The As Good As Gold EP from British pop punksters As The Sun Sleeps might be lacking a couple of ingredients or so to evade being truly spectacular but there is no escaping that the five-track offering is highly enjoyable. The band’s sound is warm and decidedly catchy, in many ways living up to the EP title in its general niceness. It could benefit with real attitude and belligerence to its character for personal tastes but with rousing choruses and bouncy energy there is little to stop an appetite blossoming for the band’s sound and open potential.
Based in Swindon, the seeds to As The Sun Sleeps were sown in 2013 with the creative union of vocalist/bassist Joe Beck and drummer Tom Shrimpton. By the end of the following year the band found its stability with the addition of guitarists James Broadbank and subsequently Tom Rees. The single Nostalgia sparked fresh interest in the quartet which the Never Stars EP at the start of 2016 pushed to greater heights alongside a growing reputation for their energetic live shows which included a tour with Junior. As Good As Gold is the band’s most accomplished and striking release yet, the growth in the band’s sound and writing swiftly evident.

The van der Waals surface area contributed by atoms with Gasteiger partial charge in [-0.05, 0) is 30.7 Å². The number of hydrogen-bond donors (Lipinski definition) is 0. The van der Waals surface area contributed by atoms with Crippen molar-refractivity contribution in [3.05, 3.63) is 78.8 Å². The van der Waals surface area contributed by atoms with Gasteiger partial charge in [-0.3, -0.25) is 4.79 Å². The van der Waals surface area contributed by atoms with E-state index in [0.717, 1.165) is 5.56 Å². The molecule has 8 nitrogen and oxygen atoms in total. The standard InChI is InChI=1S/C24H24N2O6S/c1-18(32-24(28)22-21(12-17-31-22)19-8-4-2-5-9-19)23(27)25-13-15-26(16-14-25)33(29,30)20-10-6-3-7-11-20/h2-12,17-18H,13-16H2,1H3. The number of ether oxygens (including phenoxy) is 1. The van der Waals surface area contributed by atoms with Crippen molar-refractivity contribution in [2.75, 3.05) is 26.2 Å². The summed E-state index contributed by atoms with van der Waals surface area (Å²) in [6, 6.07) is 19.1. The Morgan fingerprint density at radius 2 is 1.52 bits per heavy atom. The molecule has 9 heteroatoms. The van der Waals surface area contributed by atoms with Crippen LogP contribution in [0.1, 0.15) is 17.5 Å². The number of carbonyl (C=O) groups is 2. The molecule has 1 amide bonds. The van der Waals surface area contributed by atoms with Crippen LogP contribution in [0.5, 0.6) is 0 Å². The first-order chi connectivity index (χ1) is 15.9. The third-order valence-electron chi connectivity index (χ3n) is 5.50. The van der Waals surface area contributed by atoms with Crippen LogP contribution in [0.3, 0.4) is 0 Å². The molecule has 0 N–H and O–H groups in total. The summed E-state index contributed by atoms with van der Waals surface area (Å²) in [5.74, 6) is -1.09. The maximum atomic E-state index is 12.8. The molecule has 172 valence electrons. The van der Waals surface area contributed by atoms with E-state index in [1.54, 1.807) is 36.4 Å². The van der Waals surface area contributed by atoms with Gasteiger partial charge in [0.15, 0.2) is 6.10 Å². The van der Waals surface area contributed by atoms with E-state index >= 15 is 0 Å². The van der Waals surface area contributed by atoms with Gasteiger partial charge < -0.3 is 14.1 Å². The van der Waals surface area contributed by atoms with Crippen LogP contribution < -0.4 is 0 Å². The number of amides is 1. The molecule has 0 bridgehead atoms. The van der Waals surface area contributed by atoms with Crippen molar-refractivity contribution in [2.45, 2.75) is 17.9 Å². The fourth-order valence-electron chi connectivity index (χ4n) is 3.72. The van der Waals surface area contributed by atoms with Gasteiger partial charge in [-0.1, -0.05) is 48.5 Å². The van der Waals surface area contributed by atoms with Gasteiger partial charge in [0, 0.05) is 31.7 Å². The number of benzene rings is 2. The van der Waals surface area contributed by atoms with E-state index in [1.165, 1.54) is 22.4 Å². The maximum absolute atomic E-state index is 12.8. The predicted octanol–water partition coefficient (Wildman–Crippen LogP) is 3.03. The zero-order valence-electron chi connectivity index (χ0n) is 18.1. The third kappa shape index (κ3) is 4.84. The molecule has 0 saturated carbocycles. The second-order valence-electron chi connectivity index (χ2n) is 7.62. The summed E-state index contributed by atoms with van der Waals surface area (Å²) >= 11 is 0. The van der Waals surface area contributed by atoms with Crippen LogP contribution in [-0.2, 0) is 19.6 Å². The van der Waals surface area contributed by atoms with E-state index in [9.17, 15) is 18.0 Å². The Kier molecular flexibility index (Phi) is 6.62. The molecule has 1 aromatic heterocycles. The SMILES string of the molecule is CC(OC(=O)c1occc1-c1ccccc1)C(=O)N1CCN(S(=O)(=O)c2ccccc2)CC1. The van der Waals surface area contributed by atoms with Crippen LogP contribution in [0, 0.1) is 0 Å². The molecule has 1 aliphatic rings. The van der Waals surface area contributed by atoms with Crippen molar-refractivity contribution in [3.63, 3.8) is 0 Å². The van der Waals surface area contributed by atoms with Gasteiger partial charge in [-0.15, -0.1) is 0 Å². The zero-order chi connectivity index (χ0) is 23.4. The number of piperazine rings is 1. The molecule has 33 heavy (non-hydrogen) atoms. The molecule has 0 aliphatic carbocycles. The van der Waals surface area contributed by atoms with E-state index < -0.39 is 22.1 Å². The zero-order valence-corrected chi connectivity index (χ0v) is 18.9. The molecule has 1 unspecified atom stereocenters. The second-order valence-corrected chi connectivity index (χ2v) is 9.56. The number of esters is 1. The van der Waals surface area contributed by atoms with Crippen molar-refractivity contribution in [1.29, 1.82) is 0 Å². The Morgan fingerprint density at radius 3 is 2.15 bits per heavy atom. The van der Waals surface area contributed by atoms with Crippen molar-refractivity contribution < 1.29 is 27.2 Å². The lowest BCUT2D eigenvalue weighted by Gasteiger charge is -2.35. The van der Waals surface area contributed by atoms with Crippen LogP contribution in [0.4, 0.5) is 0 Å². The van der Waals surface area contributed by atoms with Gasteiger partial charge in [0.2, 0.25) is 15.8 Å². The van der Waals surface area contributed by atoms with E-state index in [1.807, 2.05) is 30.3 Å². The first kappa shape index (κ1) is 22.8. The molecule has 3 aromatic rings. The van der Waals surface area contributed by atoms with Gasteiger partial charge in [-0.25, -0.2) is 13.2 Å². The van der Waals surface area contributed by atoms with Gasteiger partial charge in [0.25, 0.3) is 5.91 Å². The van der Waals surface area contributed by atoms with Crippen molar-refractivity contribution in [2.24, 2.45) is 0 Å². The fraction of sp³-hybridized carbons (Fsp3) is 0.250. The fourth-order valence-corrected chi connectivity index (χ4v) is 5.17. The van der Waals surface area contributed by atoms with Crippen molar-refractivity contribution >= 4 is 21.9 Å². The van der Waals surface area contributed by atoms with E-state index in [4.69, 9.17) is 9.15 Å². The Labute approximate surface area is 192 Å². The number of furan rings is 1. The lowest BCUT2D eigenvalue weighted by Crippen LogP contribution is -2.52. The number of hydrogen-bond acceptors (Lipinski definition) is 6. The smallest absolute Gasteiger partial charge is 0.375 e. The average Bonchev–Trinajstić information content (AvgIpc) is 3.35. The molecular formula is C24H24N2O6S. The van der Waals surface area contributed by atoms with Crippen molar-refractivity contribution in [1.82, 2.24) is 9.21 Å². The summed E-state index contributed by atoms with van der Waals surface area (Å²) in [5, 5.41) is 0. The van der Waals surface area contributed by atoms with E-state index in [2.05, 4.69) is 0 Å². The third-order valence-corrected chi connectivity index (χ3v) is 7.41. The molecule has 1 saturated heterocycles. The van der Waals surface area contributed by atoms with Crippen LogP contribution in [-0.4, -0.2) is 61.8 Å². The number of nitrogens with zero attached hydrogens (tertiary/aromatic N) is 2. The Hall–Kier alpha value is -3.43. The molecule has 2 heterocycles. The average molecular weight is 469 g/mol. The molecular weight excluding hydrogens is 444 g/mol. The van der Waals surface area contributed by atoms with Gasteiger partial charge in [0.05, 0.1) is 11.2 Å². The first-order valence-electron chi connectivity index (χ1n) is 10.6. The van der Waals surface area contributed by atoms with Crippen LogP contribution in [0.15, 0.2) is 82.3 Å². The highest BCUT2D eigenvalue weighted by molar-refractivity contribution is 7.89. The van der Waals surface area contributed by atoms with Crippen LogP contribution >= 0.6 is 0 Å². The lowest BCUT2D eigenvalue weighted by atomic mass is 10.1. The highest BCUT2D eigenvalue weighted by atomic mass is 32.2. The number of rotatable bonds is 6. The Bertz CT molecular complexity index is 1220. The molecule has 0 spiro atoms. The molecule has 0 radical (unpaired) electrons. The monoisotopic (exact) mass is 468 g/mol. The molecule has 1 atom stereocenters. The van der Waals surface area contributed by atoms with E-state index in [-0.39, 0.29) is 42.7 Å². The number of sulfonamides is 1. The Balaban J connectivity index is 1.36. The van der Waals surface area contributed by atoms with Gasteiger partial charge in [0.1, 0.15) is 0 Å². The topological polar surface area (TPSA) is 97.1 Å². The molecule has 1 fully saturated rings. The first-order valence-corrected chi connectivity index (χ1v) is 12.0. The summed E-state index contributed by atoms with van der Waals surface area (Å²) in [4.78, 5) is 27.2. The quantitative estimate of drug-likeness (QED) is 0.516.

Opener and the band’s new single Beering quickly grabs ears with its cheerful air, guitar and the melodic tones of Beck its initial coaxing quickly joined by the singer’s meaty basslines and Shrimpton’s swinging beats. As the track hits its bouncy stride, riffs and hooks flirt with the imagination as Broadbank’s backing vocals offer strong support to Beck. As most tracks there is something familiar to the encounter, a New Found Glory meets [Spunge] spicing teasing away in this case, but it adds to rather than defuses the inviting and captivating potency of the song.
Florida follows with Shrimpton’s arms a blur as beats eagerly lay down potent bait as riffs and Rees’ melodic leads entangle ears. Again there is no evading the infectiousness of the feel good proposal and particularly its rhythmic tenacity as it takes best song honours before Forever Sick uncages its own lively and firmly catchy enticement. Again Beck’s bassline grabs attention but so too the spidery web of melodic enterprise from Rees amidst enjoyably punchy beats and the strong if growl lacking vocals.
The only thing stopping What Matters Most from making a matching impact is its similarity in melody and air to its predecessors yet still it has feet shuffling and pleasure awake with its emotively honed poppy endeavour while closer Nothing But Net simmers and bubbles as fiery melodies and energy light its croon. The final pair provides the weakest songs on the release but leave satisfaction full with that earlier mentioned potential again boldly apparent.
The As The Sun Sleeps is missing a snarl or two and the band has yet to find its uniqueness but with songs like As Good As Gold offers, it is going to be a fun ride as the band targets that destination.
As Good As Gold is released January 20th.
Pete RingMaster 18/01/2017
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